Alaska Airlines pilots owe me $500. Not really, but they should.
Debbie and I flew to the Washington, D.C. area recently for my 65th birthday to see the sites and visit my son Chris and brother Mick.
We had tickets on Alaska, so when were heard of the strike we switched to another airline. That cost us $500 more. And, we couldn’t get our money back from Alaska – they just gave us a credit. Like I ever want to travel with them again.
Anyway, when we got to Atlanta for a layover we were told that flight was canceled because some Delta pilots were supporting those at Alaska. We waited hours in two different lines before we got different tickets to our destination.
During the vacation, we received information that our flight from the layover in Chicago to Seattle was canceled. We booked that on Alaska, hoping the strike would be over by then. After hours on the phone seeking options – including one that would fly us to Dallas, but we would have had to get to another airport to disembark – we got the tickets we wanted, and only had to leave two hours earlier than planned. Plus, we didn’t have to pay any more money for those.
The vacation itself was fun. We went to a Top Golf, and I was so pleased prices were half of what they were the only other time I’d been to one – in Las Vegas – that we played for three hours.
My brother showed us where he works as a police chief for a college system. That was interesting in that a huge memorial was outside one of the buildings where someone had been killed in a shooting.
We then went to my son’s house on the eastern shore where we had to cross the 17 1/2 mile Chesapeake Bay Bridge that had two short sections that actually went under the water instead of over.
Certainly a highlight of the trip, as expected, was D.C. I was amazed at the price I got for a 4-star hotel downtown, until we found out it was the size of a bedroom. Chris said that’s how they all are in Japan. Having never been there I didn’t know, but he was stationed there in the Navy for three years.
I’d only been to D.C. one other time, but that was just after 9-11 so many things were shut down. And that was for a work conference over three days so we only got to see a few monuments up close.
Deb and I decided to take a bus tour to see the monuments, basically because we are old and were short on time.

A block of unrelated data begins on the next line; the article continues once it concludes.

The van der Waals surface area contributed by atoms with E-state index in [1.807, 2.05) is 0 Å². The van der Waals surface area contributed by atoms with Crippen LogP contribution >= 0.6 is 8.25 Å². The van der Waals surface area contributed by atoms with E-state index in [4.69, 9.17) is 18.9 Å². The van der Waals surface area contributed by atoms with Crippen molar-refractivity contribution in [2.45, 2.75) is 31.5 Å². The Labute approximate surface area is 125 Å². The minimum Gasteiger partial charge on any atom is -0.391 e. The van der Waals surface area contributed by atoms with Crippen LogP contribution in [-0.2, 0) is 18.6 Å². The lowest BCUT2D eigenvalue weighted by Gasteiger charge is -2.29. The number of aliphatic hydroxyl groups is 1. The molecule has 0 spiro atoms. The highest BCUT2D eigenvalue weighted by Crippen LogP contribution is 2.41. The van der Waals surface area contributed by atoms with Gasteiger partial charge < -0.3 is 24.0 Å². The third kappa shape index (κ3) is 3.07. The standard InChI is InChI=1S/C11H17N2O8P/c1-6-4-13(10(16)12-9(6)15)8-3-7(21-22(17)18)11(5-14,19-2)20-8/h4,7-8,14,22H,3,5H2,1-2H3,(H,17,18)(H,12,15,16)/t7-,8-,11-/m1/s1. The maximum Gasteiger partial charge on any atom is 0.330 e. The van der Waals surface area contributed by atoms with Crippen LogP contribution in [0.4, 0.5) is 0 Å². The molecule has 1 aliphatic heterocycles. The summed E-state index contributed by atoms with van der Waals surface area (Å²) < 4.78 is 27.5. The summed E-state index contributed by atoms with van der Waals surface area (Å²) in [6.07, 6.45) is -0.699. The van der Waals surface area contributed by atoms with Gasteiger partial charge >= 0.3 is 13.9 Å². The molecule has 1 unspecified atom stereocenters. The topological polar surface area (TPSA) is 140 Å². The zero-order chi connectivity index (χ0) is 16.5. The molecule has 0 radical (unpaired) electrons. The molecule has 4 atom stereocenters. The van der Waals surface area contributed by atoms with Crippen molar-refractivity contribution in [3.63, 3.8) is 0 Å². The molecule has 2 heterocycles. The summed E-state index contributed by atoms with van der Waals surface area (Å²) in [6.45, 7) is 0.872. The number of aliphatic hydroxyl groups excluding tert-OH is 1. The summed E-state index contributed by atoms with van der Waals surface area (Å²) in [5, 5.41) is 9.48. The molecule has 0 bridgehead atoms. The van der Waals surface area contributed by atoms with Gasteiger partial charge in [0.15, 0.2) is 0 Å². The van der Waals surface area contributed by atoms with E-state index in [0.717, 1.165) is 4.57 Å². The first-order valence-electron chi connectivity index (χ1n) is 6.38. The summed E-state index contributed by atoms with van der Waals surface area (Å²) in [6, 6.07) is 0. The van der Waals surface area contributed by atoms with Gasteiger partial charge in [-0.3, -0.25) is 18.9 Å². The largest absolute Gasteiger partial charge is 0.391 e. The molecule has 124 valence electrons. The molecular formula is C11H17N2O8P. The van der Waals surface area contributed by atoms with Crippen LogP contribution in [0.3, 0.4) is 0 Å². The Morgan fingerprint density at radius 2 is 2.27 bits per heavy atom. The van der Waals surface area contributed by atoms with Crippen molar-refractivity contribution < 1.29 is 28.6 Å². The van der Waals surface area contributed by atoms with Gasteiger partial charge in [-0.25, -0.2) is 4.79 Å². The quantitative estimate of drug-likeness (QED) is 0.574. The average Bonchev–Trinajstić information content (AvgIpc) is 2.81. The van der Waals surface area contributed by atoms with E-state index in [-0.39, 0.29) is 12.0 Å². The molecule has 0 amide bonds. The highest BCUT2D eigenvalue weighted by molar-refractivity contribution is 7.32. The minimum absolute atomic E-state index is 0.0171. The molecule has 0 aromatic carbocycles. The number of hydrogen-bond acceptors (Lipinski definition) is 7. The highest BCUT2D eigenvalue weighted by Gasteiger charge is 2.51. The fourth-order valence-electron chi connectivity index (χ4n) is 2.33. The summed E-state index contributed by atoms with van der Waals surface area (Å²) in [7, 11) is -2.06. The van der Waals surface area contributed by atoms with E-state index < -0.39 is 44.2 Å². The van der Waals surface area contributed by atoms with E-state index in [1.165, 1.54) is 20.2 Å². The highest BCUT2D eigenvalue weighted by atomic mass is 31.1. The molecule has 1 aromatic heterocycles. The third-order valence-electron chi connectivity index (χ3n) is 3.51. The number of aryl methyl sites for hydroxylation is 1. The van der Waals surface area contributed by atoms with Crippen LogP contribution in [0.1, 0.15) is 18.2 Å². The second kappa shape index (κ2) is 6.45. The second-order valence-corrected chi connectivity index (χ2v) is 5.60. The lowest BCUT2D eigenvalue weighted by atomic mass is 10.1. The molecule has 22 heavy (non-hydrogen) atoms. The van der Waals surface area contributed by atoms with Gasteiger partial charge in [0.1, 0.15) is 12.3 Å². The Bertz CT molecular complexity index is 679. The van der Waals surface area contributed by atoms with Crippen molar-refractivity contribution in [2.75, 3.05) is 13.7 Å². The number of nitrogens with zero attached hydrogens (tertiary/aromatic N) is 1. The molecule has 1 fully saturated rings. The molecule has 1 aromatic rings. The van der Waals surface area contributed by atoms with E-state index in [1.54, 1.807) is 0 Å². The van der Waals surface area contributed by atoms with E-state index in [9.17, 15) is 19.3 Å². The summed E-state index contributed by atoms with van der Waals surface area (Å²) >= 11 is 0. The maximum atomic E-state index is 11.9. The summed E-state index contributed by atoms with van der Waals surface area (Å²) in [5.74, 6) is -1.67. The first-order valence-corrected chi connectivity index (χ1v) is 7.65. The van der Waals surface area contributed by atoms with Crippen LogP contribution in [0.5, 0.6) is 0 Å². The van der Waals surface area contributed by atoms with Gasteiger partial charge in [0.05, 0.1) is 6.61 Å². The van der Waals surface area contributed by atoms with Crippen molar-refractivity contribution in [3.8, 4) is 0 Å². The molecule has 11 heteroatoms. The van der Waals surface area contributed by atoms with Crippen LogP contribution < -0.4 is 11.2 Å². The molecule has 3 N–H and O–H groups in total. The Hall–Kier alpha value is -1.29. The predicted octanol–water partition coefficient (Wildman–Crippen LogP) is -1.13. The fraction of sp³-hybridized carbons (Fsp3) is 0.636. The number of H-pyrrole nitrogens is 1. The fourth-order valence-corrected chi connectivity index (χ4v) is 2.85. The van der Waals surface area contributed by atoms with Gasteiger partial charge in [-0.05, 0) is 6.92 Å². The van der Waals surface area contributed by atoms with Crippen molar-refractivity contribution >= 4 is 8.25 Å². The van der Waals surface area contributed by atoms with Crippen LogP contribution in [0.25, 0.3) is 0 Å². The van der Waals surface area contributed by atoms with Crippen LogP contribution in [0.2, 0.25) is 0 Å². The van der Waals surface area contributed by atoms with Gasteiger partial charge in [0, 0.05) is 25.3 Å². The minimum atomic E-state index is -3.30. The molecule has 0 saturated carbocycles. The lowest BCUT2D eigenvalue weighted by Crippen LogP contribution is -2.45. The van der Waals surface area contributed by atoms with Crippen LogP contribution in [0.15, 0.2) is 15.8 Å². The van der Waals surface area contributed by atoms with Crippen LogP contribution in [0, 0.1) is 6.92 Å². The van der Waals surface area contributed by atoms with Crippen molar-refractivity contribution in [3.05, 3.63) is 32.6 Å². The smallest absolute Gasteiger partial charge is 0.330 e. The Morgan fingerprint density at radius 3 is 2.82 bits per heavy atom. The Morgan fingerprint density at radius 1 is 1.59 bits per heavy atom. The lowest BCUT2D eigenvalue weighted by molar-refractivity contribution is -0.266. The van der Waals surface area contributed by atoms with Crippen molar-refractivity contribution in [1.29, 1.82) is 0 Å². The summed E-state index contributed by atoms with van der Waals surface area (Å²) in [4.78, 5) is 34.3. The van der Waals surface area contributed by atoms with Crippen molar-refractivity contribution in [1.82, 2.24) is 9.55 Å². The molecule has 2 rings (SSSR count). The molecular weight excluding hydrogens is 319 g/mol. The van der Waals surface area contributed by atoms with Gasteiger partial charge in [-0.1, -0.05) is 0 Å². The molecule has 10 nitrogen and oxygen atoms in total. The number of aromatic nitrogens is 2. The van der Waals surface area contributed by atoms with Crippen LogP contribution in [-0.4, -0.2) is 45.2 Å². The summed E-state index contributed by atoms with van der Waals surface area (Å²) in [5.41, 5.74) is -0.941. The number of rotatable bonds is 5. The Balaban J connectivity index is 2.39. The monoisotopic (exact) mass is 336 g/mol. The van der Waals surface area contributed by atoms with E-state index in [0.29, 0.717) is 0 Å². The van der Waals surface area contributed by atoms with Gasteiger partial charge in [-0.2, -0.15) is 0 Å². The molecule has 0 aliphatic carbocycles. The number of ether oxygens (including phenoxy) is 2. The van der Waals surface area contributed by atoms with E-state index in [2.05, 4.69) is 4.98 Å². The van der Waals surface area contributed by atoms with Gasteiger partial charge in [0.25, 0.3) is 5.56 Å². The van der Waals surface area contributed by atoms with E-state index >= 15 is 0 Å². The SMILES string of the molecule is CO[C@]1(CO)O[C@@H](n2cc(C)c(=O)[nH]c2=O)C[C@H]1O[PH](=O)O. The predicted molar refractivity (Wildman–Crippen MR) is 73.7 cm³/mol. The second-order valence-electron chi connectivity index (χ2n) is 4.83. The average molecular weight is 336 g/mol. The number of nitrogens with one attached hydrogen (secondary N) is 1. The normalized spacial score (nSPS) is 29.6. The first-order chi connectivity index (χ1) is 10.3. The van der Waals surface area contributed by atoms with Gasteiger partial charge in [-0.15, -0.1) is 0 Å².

We started at the Navy memorial downtown then went to the nation’s capital, which is much more impressive than the one here in our state. Our guide told us this area of D.C. was a swamp years ago. I had honestly thought that nickname came from political leanings.
I was so disappointed we didn’t get close to the White House, which the brochure said we would. Of course right after 9-11, I couldn’t get close to it then either.
We didn’t really see the World War II site, having just enough time to quickly walk around it.
The Lincoln Memorial is one I actually made time to go to my first visit, but it was still impressive this time.
A huge disappointment was the reflecting pool didn’t have water in it. Apparently, it’s drained for winter, and wasn’t to be filled until early May.
The Korean Memorial was eerie in that every step you took as you walked around it, one of the soldiers had an eye on you.
And we went to the Vietnam Memorial. One person who died there was only 15, having stolen his brother’s ID to get in. The number of names on that wall is astonishing.
We took a break for lunch then went on a boat trip up the Potomac River, seeing things like the Watergate building, JFK Center for the Performing Arts, Jefferson Memorial and Reagan airport.
After lunch, we went to three memorials that I had been no way near my first visit, so those were a treat. First was FDR, one of my favorite presidents. Then we walked over to the MLK memorial. I was in awe of the wisdom of the quotes of those two men. It was like they could see the future.
Last we went to the Jefferson Memorial. They honored his birthday earlier that day so there were flowers all around it.
We actually had enough time to go to a few of the Smithsonian Institution museums, which also was a treat. We saw the Hope Diamond and too many other things to share here.
We ended the vacation back in Norfolk, where we played at the Stumpy Lake Golf Course. We like to play best ball, because it’s so much more fun than regular golf. We actually used about the same number of shots from each of us in the foursome, and we shot 2 over par.
I had hoped to cross D.C. off my bucket list, but I still need to go back to hopefully get into the White House and go up the Washington monument.